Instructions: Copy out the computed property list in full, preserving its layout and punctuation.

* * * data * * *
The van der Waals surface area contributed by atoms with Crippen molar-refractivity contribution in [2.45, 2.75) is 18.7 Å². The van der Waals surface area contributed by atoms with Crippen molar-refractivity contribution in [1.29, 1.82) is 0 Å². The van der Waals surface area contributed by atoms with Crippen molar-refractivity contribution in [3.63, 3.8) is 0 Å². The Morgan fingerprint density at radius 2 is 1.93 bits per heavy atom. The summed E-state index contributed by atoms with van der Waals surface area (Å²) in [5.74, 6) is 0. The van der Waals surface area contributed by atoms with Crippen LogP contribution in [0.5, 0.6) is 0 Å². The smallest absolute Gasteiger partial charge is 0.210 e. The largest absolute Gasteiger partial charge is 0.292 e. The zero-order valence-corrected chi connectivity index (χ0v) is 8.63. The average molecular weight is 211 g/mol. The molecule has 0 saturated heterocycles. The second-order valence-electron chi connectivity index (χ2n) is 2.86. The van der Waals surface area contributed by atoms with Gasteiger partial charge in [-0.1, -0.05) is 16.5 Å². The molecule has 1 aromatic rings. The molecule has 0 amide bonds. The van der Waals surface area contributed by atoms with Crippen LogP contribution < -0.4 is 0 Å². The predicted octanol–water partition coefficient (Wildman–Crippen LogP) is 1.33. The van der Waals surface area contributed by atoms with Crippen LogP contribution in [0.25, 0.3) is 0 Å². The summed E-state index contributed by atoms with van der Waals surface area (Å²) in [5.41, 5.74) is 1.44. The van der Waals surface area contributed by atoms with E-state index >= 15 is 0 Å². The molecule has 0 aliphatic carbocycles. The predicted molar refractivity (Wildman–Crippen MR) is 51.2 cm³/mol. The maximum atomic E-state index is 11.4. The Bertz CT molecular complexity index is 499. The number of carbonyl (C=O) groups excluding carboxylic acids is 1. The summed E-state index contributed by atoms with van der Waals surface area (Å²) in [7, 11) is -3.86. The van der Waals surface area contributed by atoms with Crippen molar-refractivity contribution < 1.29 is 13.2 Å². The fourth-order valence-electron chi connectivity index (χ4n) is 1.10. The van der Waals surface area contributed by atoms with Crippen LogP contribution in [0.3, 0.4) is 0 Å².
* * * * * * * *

The van der Waals surface area contributed by atoms with Crippen molar-refractivity contribution in [2.45, 2.75) is 18.7 Å². The van der Waals surface area contributed by atoms with Crippen molar-refractivity contribution in [1.29, 1.82) is 0 Å². The van der Waals surface area contributed by atoms with Crippen molar-refractivity contribution in [3.63, 3.8) is 0 Å². The Morgan fingerprint density at radius 2 is 1.93 bits per heavy atom. The summed E-state index contributed by atoms with van der Waals surface area (Å²) in [5.74, 6) is 0. The van der Waals surface area contributed by atoms with Crippen LogP contribution in [0.5, 0.6) is 0 Å². The smallest absolute Gasteiger partial charge is 0.210 e. The largest absolute Gasteiger partial charge is 0.292 e. The zero-order valence-corrected chi connectivity index (χ0v) is 8.63. The average molecular weight is 211 g/mol. The molecule has 0 saturated heterocycles. The second-order valence-electron chi connectivity index (χ2n) is 2.86. The van der Waals surface area contributed by atoms with Gasteiger partial charge in [-0.1, -0.05) is 16.5 Å². The molecule has 1 aromatic rings. The molecule has 0 amide bonds. The van der Waals surface area contributed by atoms with Crippen LogP contribution < -0.4 is 0 Å². The predicted octanol–water partition coefficient (Wildman–Crippen LogP) is 1.33. The van der Waals surface area contributed by atoms with Crippen LogP contribution in [0.25, 0.3) is 0 Å². The summed E-state index contributed by atoms with van der Waals surface area (Å²) in [5.41, 5.74) is 1.44. The van der Waals surface area contributed by atoms with E-state index >= 15 is 0 Å². The molecule has 0 aliphatic carbocycles. The predicted molar refractivity (Wildman–Crippen MR) is 51.2 cm³/mol. The maximum atomic E-state index is 11.4. The Bertz CT molecular complexity index is 499. The number of carbonyl (C=O) groups excluding carboxylic acids is 1. The summed E-state index contributed by atoms with van der Waals surface area (Å²) in [7, 11) is -3.86. The van der Waals surface area contributed by atoms with Crippen molar-refractivity contribution < 1.29 is 13.2 Å². The fourth-order valence-electron chi connectivity index (χ4n) is 1.10. The van der Waals surface area contributed by atoms with Crippen LogP contribution in [0.3, 0.4) is 0 Å².